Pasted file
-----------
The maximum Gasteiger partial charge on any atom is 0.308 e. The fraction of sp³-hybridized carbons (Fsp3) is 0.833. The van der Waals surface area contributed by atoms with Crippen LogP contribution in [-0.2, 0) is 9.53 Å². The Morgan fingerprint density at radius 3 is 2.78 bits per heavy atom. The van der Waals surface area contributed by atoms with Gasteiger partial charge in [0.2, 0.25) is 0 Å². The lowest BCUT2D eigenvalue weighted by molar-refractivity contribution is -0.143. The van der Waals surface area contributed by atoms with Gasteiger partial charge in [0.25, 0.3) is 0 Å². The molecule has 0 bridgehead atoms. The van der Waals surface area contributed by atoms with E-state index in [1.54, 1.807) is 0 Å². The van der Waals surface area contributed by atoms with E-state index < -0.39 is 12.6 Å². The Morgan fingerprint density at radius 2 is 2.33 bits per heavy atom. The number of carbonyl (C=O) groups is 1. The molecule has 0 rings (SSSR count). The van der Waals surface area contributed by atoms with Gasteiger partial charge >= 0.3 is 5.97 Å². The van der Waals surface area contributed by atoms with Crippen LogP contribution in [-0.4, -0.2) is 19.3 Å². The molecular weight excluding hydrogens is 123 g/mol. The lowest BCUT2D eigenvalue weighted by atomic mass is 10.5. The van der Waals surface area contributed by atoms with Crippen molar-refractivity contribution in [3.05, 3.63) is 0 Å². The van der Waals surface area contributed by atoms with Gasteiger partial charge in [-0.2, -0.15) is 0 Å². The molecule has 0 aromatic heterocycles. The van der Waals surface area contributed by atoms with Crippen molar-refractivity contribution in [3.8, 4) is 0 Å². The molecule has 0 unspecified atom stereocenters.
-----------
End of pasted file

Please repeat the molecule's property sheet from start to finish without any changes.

The maximum Gasteiger partial charge on any atom is 0.308 e. The fraction of sp³-hybridized carbons (Fsp3) is 0.833. The van der Waals surface area contributed by atoms with Crippen LogP contribution in [-0.2, 0) is 9.53 Å². The Morgan fingerprint density at radius 3 is 2.78 bits per heavy atom. The van der Waals surface area contributed by atoms with Gasteiger partial charge in [0.2, 0.25) is 0 Å². The lowest BCUT2D eigenvalue weighted by molar-refractivity contribution is -0.143. The van der Waals surface area contributed by atoms with Gasteiger partial charge in [0.25, 0.3) is 0 Å². The molecule has 0 bridgehead atoms. The van der Waals surface area contributed by atoms with E-state index in [1.54, 1.807) is 0 Å². The van der Waals surface area contributed by atoms with E-state index < -0.39 is 12.6 Å². The Morgan fingerprint density at radius 2 is 2.33 bits per heavy atom. The number of carbonyl (C=O) groups is 1. The molecule has 0 rings (SSSR count). The van der Waals surface area contributed by atoms with Gasteiger partial charge >= 0.3 is 5.97 Å². The van der Waals surface area contributed by atoms with Crippen LogP contribution in [-0.4, -0.2) is 19.3 Å². The molecular weight excluding hydrogens is 123 g/mol. The lowest BCUT2D eigenvalue weighted by atomic mass is 10.5. The van der Waals surface area contributed by atoms with Crippen molar-refractivity contribution in [3.05, 3.63) is 0 Å². The van der Waals surface area contributed by atoms with Gasteiger partial charge in [-0.2, -0.15) is 0 Å². The molecule has 0 aromatic heterocycles. The van der Waals surface area contributed by atoms with Crippen molar-refractivity contribution in [3.8, 4) is 0 Å². The molecule has 0 unspecified atom stereocenters.